Presentation #132.02 in the session “Space-based Instrumentation”.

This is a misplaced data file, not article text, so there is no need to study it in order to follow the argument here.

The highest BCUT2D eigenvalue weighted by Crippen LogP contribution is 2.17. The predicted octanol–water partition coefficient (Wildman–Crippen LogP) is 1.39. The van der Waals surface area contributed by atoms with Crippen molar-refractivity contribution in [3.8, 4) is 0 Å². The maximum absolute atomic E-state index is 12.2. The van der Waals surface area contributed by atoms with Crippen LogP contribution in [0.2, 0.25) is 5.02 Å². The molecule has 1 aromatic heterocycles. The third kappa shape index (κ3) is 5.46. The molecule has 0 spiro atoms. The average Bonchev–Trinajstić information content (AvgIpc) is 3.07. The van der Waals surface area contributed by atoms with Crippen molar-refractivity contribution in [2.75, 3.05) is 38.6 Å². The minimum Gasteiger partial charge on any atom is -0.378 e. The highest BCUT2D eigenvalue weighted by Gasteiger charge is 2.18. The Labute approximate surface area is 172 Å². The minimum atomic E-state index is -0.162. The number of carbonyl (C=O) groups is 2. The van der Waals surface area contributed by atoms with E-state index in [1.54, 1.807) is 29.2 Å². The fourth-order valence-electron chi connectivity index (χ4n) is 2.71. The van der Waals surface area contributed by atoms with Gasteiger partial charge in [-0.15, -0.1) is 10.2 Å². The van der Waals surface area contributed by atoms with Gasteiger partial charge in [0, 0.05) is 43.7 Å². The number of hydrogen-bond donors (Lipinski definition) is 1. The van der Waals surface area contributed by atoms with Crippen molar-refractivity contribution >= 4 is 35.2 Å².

GECCO is a unique concept of combined dual mode γ-ray Compton telescope with coded aperture mask. It will conduct high-sensitivity measurements of the cosmic γ-radiation in the energy range from 100 keV to ~ 10 MeV and create intensity maps with high spectral and spatial resolution, focusing on sensitive separation of diffuse and point-source components. GECCO utilizes a novel CdZnTe Imaging Calorimeter as a standalone Compton telescope and as a focal-plane detector. It provides detection of incident photons with a position resolution of < 1mm and with energy resolution of ~ 1%. A coded aperture mask modulates the incident photon flux and creates an image on the CZT detector plane. The mask is deployable and can be placed at a large distance from the detector for high-angular resolution. A plastic scintillator anticoincidence detector (ACD) above the CZT Imaging Calorimeter provides protection against charged cosmic rays. Side BGO octagon shields and bottom BGO shield provides absorption of natural background photons, and vetoes productions of background photons by charged cosmic rays. CsI log calorimeter located under the CZT Imaging Calorimeter measures energy escaping from CZT. GECCO combines the advantages of two techniques - the high-angular resolution with coded mask imaging, and a Compton telescope mode providing high sensitivity measurements of diffuse radiation. With this combined “Mask+Compton” operation, we will separate diffuse and point-sources components in the galactic gamma-radiation with high sensitivity. GECCO will be operating mainly in the pointing mode, focusing on the Galactic Center and other regions of interest. It can be quickly re-pointed to any other region, when alarmed. Expected GECCO performance is as follows: energy resolution <1% at 0.5-5 MeV, angular resolution ∼1 arcmin in the Mask mode (5-7 degree field-of-view, ∼2,000 cm2 effective area), and 3-5 degrees in the Compton mode (~50 degree field-of-view, ∼500 cm2 effective area). The continuum sensitivity is expected to be better than 10−5MeV/cm2/s at 1 MeV. GECCO can be considered for a future NASA Explorer mission.